A keynote of the meeting was that both industries are a part of the same chain of water use throughout a household and that there is a need to better integrate our systems to benefit the consumer and the environment. A good deal of this process will likely involve enhanced education and training of the parties involved in setting up these small-scale hydrological cycles. Both the water treatment and on-site wastewater parties will need to better focus on optimizing the performance of their respective technologies and to better educate the consumer on ways to optimize their use.
The WQA Septic Issues Task Force will continue the dialogue between the groups and will likely line up a joint meeting at the WQA in Chicago in March of 2006 to further explore the issue and advance communication between the two groups.
By Matthew E. Byers, Ph.D.
On October 13th, NOWRA aided by the WQA convened a symposium to address the topic of water softeners and septic systems. At issue was the perception that these two critical appliances may have certain incompatibilities. Speakers from both industries addressed the issue. From the WQA, or softener side, data was presented that supported a claim of no harm to the tank, system biota and receiving soil. From the on-site side, cases where systems were compromised due to the presence of water conditioning devices were presented. Research papers and testimonials comprised the morning session, followed by an afternoon session of discussion. There were at least 125 people present. Many people from the water conditioning industry attended and desired this meeting. Very few members of the on-site secondary treatment manufacturing industry attended.
Highlights of the symposium included learning that each industry provides equipment that is going to be used at the same site by system owners. This should not be a surprise to anyone. Thus, these industries must learn from each other how best to make this situation workable. Workable means the on-site system works in concert with the input stream and thus protects human health, protects the environment and is a good value for the consumer.
- It was learned through presentation and discussion that an inadequate amount of discussion had taken place between the two industries. Two levels of need will emerge: 1. Immediate communication to define what we already know and thus, how to adjust each others’ systems to make the whole work on site and 2. developing research needs based on a complete understanding through communication.
- Presentations dealing with the receiving soil environment appeared to indicate that soils generally could assimilate softener inputs.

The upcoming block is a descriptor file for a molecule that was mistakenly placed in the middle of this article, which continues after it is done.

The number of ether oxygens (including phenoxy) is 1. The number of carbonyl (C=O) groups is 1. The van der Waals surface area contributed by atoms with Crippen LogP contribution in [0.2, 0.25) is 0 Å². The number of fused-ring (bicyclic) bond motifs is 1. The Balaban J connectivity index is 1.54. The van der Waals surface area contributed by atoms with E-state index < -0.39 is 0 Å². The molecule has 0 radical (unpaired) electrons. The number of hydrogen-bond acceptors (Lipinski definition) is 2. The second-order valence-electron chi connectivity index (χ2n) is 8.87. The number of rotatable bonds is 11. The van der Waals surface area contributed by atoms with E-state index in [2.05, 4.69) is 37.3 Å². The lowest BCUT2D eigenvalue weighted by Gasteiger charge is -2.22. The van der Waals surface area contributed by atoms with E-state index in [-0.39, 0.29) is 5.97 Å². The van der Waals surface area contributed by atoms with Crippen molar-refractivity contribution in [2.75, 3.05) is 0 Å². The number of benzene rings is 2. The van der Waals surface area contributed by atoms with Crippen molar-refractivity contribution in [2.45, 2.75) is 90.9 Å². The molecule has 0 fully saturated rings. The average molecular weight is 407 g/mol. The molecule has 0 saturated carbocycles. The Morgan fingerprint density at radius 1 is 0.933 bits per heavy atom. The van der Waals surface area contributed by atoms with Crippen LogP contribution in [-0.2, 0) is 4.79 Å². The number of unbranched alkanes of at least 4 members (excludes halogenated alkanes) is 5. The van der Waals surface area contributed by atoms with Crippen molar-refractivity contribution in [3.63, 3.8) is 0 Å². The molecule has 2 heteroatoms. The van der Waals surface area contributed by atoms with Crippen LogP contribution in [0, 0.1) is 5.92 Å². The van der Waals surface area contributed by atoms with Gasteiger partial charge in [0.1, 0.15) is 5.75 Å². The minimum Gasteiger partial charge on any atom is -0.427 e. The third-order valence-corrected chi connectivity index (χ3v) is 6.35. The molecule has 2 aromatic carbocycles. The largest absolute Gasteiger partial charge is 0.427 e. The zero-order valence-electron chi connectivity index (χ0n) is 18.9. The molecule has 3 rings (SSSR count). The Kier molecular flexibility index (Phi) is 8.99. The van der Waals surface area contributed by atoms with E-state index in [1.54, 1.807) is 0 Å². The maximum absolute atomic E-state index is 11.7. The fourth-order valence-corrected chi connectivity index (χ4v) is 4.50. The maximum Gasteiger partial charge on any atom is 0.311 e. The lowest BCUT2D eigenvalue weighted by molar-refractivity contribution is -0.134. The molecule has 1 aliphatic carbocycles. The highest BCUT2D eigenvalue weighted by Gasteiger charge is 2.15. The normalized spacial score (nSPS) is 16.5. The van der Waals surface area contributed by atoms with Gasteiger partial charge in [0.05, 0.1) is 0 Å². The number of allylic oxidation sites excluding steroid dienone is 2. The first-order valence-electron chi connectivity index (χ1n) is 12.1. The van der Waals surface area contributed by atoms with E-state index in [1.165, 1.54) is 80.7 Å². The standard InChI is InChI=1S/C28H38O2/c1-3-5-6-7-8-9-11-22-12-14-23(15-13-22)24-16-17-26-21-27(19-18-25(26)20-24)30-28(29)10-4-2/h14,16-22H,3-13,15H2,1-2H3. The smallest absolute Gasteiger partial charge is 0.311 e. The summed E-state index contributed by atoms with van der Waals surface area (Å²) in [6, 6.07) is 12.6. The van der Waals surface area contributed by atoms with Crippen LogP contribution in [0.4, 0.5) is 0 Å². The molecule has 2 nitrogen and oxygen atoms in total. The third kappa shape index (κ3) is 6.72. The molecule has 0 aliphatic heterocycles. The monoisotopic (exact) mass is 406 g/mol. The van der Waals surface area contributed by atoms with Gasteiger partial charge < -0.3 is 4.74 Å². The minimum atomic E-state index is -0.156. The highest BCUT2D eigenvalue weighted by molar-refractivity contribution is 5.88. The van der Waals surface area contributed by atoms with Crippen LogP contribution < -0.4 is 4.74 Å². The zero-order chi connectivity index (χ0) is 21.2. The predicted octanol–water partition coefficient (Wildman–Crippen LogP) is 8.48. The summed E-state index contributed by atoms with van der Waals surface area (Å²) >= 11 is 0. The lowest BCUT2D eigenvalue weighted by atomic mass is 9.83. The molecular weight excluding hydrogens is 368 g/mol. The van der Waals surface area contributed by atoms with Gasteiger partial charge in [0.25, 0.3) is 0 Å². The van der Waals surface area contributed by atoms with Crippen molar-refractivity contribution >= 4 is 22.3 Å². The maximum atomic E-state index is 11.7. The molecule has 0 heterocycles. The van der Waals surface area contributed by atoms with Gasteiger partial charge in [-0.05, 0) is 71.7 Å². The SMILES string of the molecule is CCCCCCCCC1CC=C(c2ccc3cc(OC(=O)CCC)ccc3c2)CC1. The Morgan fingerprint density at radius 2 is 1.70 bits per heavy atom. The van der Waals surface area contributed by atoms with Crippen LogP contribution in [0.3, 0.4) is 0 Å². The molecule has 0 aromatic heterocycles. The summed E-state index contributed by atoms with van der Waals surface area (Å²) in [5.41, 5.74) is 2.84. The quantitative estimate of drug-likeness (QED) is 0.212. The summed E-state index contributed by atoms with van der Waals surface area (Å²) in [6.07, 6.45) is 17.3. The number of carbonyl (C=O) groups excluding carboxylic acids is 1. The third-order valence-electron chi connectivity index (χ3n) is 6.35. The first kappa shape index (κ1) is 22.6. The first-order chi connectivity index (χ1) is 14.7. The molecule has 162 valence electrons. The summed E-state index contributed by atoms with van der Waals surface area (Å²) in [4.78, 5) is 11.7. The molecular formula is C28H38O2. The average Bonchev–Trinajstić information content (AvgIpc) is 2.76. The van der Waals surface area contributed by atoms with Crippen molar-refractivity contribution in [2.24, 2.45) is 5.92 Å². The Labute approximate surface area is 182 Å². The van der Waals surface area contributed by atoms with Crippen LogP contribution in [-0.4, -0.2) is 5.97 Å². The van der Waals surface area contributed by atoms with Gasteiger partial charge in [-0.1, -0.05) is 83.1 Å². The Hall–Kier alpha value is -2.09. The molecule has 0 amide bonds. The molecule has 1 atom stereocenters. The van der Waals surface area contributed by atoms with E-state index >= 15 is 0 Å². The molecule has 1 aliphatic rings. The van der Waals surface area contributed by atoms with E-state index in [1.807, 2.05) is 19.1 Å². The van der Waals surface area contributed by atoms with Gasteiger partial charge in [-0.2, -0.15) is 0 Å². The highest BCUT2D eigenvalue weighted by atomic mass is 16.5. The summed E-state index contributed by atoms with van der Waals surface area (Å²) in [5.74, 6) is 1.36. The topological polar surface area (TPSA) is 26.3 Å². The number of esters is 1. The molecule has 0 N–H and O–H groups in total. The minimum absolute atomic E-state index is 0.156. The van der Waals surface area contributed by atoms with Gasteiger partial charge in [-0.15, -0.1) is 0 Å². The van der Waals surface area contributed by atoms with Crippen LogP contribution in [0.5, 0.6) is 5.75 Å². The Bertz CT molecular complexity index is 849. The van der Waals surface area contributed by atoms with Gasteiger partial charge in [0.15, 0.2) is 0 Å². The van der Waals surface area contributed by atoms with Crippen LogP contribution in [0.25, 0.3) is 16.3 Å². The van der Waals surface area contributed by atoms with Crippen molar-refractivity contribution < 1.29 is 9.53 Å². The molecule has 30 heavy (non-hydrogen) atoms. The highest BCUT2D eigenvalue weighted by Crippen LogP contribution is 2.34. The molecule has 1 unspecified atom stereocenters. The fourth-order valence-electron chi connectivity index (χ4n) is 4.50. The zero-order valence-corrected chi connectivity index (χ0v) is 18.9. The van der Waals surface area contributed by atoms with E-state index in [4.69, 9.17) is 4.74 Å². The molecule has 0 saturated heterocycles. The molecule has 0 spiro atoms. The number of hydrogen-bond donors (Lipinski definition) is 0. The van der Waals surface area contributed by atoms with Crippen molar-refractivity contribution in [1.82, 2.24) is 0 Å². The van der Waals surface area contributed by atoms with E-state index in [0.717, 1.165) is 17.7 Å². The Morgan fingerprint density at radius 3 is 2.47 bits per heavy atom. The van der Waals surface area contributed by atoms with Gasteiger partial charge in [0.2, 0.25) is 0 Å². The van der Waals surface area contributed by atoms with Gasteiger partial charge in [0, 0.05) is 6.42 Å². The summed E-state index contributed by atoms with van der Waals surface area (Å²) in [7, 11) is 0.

- Some advanced treatment units were presented to be impaired by the use of water conditioning equipment. After much discussion, it was felt that softeners were and on-site systems could likely be adjusted to accommodate each other. Indeed, there may be cases where slugs of regeneration wastewater may cause calcium carbonate precipitation in units under aerobic conditions. Several solutions were proposed such as bypassing such a sensitive system, as well as time-dosing the regeneration waste into the system. Individual on-site treatment systems and devices likely have limits under which they can be operated. If a home is simply going to have a water softener, then the on-site system needs to be able to accommodate that input.
- Softener systems were described as hydraulically overloading on-site systems. Discussion revealed the relative small quantities of water in softener tives and some members from NOWRA Technical Practices Committee.
- NOWRA presence and continued discussion at the WQA meeting in March.
- Generation of guidance materials from the task group to assist practition-ers in using both technologies at the same site with a high probability of success.
- Generation of a statement of research needs. Through discussion, both industries will reveal to each other what is known and thus, what remains to be described. Research will likely yield a description of limitations.
The symposium was successful in that it initiated an overdue meeting between these two industries. Both industries agreed that our collective goal is system functionality and satisfied customers.
Matthew E. Byers, Ph.D.
On-site Manager, Zoeller Company
3649 Cane Run Road
Louisville, Ky. 40211-1961
By C.F. “Chubb” Michaud, CWS-VI
A joint symposium was held by NOWRA and the WQA to present documentation and discuss the issues on water conditioning’s influence on the performance of on-site treatment systems. There are over 25 million on-site water treatment systems (septic systems) currently in use in the U.S. and it is reported that nearly 50 percent of all new homes have on-site treatment. There are over 25 million residential water softeners in use today and many are used at residences where there is also a septic system.
Many members of NOWRA claim that the brine discharge from a regenerating water softer discharging directly into the septic system disrupts the normal bacteria action, causes scaling, poisons the leach field (swells the soil and causes plugging), increases the density in the tank causing solids to float and overwhelms the system due to high flows during the regeneration cycle. They have proposed bans on the use of automatic softeners discharging into septic systems and have caused legislation to be enacted in several states to that effect. It should be noted that WQA has successfully defended the use of softeners in states with certain restictions.